Mahalakshmi, 27, in a nightdress, and a dupatta slung over her shoulders, stifles sobs as she talks to the camera. Two little children totter about her feet, as Mahalakshmi recounts the death of her husband, Muniyandi, while cleaning a sewage line in October 2015. Muniyandi and another worker, contracted by Madurai City Corporation, had met their deaths in the gutter. Divya, who admits to having been ignorant of the plight of manual scavengers till then, was moved by the scene of the young wife mourning her husband. “Even when everyone shrank away from his body, Mahalakshmi didn’t. She threw himself over him and sobbed,” says Divya in a Lime Soda interview. The filmmaker-activist, who had until then staged protests for various social issues, began to learn about the laws about manual scavenging. “We were there to help the family get their compensation of Rs 10 lakh as per the 2014 judgment, and imprison those who had contracted the workers under the 2013 Prohibition of Employment as Manual Scavengers and their Rehabilitation Act. While the family received compensation, no action was taken against those who employed the labourers.”
Kakkoos features many personal narratives like that of Mahalakshmi – everyone who is, or who has been working as a manual scavenger, or whose family member has worked, or works as one. Most of the stories are haunting, and the visuals of workers wearing telltale neon jackets, scooping garbage, cleaning the roads and toilets, are steeped in everyday reality. A corporation worker in Tirunelveli, with a mundaasu and an earring, talks about collecting medical waste without safety equipment while another in Trichy talks about clearing corpses of stray animals. A woman worker in Madurai, neatly dressed with a smear of holy ash on her forehead makes a rhyme out of it.
“Panni sethalum naanga thaan, peruchali sethaalum naangathaan, anaadhai pinamukkum naangadhaan.”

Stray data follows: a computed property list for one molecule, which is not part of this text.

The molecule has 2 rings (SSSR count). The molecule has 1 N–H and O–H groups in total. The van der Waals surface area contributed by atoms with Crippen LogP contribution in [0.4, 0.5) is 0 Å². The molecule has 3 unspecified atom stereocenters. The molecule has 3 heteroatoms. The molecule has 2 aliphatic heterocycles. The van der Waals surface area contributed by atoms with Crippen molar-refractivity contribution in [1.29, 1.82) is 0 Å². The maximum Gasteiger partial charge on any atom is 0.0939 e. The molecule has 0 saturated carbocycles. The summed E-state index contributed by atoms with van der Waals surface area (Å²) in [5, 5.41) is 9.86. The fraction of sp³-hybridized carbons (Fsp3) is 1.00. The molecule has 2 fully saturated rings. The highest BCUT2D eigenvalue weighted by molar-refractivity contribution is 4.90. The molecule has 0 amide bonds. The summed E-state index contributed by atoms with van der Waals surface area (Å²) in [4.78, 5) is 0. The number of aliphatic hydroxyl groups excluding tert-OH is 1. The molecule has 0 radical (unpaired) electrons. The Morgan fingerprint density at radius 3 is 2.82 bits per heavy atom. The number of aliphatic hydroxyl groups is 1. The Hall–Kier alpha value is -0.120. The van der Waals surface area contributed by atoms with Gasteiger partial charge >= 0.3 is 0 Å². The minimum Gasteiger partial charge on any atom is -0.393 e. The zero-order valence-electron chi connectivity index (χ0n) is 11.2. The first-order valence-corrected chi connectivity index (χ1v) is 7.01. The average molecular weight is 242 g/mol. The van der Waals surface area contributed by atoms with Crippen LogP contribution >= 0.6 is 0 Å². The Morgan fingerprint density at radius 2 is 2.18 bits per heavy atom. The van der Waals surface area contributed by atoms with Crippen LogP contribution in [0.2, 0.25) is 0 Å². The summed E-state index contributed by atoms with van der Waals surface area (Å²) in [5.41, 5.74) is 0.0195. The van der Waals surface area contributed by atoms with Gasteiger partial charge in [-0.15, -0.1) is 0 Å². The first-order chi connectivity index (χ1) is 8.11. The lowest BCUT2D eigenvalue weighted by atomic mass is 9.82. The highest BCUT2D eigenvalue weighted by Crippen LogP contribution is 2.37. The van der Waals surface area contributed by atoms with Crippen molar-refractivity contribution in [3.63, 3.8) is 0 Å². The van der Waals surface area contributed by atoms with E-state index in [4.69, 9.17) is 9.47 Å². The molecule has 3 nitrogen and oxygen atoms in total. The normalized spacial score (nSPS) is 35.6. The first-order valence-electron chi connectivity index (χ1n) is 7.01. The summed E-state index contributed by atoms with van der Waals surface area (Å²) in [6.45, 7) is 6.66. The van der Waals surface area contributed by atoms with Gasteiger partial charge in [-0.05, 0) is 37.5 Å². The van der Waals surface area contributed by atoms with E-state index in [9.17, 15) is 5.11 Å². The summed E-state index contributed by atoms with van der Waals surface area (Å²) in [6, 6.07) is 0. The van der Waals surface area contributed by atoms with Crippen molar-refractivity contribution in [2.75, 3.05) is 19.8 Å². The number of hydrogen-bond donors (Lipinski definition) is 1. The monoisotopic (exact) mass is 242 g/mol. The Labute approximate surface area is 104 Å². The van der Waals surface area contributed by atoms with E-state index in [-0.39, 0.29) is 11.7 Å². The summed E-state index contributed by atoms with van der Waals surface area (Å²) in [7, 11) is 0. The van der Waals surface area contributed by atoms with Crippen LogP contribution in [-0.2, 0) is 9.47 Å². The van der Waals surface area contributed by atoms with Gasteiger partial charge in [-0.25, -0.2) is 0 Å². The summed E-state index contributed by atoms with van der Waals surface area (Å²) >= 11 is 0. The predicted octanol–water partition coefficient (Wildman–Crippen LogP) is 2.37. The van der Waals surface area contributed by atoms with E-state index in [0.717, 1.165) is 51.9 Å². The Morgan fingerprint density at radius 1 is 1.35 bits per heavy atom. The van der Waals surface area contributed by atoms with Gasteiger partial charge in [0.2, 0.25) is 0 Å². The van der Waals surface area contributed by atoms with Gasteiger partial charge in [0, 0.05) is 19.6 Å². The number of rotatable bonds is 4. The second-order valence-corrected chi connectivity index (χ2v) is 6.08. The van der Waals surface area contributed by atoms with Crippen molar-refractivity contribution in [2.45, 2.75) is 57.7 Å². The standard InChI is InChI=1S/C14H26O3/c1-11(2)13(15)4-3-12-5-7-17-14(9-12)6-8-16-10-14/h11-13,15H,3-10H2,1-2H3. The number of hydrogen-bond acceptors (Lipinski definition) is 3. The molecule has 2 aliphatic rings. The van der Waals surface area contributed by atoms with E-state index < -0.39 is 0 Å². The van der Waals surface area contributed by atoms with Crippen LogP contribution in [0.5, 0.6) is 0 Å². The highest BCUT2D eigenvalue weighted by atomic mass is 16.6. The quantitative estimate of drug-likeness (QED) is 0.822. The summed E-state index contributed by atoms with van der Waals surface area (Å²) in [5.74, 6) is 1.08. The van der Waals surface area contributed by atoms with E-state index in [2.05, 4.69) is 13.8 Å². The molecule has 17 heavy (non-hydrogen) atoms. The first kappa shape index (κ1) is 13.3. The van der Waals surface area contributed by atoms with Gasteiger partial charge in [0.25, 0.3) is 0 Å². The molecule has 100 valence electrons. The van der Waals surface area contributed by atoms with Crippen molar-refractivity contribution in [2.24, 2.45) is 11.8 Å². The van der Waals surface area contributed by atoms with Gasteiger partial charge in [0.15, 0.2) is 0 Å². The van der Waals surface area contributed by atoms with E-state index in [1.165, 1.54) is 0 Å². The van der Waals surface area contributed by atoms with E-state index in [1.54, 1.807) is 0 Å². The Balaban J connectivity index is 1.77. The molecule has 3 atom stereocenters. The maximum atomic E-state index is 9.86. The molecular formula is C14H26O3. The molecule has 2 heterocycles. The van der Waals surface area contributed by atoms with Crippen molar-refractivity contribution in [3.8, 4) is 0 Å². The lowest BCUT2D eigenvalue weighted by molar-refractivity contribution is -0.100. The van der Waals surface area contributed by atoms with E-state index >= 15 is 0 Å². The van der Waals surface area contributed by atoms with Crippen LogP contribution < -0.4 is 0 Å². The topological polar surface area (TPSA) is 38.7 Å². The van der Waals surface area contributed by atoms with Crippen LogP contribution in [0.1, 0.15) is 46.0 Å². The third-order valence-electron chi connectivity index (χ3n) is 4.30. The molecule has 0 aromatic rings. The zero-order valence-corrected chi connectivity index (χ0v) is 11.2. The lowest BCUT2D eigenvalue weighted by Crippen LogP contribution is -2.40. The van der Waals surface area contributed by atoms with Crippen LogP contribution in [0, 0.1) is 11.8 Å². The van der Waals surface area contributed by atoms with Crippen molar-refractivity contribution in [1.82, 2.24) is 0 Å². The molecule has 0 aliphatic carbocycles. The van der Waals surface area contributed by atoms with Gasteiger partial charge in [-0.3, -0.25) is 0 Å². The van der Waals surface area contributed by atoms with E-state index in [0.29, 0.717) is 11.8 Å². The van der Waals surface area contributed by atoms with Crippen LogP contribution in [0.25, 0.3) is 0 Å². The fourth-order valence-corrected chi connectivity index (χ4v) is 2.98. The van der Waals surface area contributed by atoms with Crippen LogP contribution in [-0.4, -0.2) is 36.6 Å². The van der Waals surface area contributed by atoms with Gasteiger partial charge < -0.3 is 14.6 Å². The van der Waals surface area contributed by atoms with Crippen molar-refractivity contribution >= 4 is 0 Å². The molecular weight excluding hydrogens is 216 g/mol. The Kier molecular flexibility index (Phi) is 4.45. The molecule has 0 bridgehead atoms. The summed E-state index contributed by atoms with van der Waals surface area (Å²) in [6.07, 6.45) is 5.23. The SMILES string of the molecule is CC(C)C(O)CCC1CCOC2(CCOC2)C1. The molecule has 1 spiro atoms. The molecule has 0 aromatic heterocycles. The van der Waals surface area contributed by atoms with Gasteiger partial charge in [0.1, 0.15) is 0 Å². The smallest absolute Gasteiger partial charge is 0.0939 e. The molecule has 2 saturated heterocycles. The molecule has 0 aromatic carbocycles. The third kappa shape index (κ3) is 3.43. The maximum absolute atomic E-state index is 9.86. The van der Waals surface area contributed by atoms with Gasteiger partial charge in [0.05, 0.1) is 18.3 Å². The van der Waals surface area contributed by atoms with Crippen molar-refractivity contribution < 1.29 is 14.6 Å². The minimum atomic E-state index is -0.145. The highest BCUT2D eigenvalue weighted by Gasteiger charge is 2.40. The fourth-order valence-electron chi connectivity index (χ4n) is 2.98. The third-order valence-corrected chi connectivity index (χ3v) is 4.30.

[Pigs, rats, unclaimed human corpses – we clear all of them]
A younger woman from the same city, her prim blue sari clashing brilliantly with the neon cap on her head recalls an instance when she was told to clear the corpse of a dog. “I thought it had just died,” she says. But the corpse was several days old, putrefying, with worms feeding on it. “We covered it with a newspaper, and buried it with our hands.”
I couldn’t eat for a day, she tells the camera, pausing between shifting garbage. When the anchor – presumably Divya – asks her if she had brought this up with her supervisor, the worker reveals the unsympathetic, often inhuman conditions she has to work under. “We did,” she responds, “but they said, ‘you signed up for this job knowing what it would entail, why are you complaining now?’”
Divya soon found in her research that while on one hand the number of sanitation workers shown by the government did not tally with the records, 90 percent of them in the state were women. As reported by the Deccan Chronicle:
“She soon understood why Tamil Nadu government insisted that there were just 329 manual scavengers in the entire state. (13,000 was the number of sanitary workers under CITU in Chennai city alone.) “More than 90 percent of its labour force was recruited as contract labourers. This has allowed government agencies like Railways to technically claim that it has not employed manual scavengers,” Divya said. There were other insights that Divya gained. She discovered that 90 percent of sanitary workers were women. More shocking was the realisation that the families of sanitary workers were sold food waste from nearby hotels.”
In the Lime Soda interview, she declares that one cannot talk feminism without addressing the struggles of these women. Women workers often have to endure physical and sexual abuse. A worker in the documentary reveals that the neon jacket that she wears is what protects her. “When they see this jacket, they don’t dare approach us,” she says. Another woman in Thiruvottiyur recalls an instance when a supervisor wanted to know if she had a husband. “He wanted to know if I’d be his mistress,” she bellows at the camera. “It’s just been a month since he joined, and he’s already been asking women out. Periya Manmadhana nee?” [Are you as handsome as Manmadha?].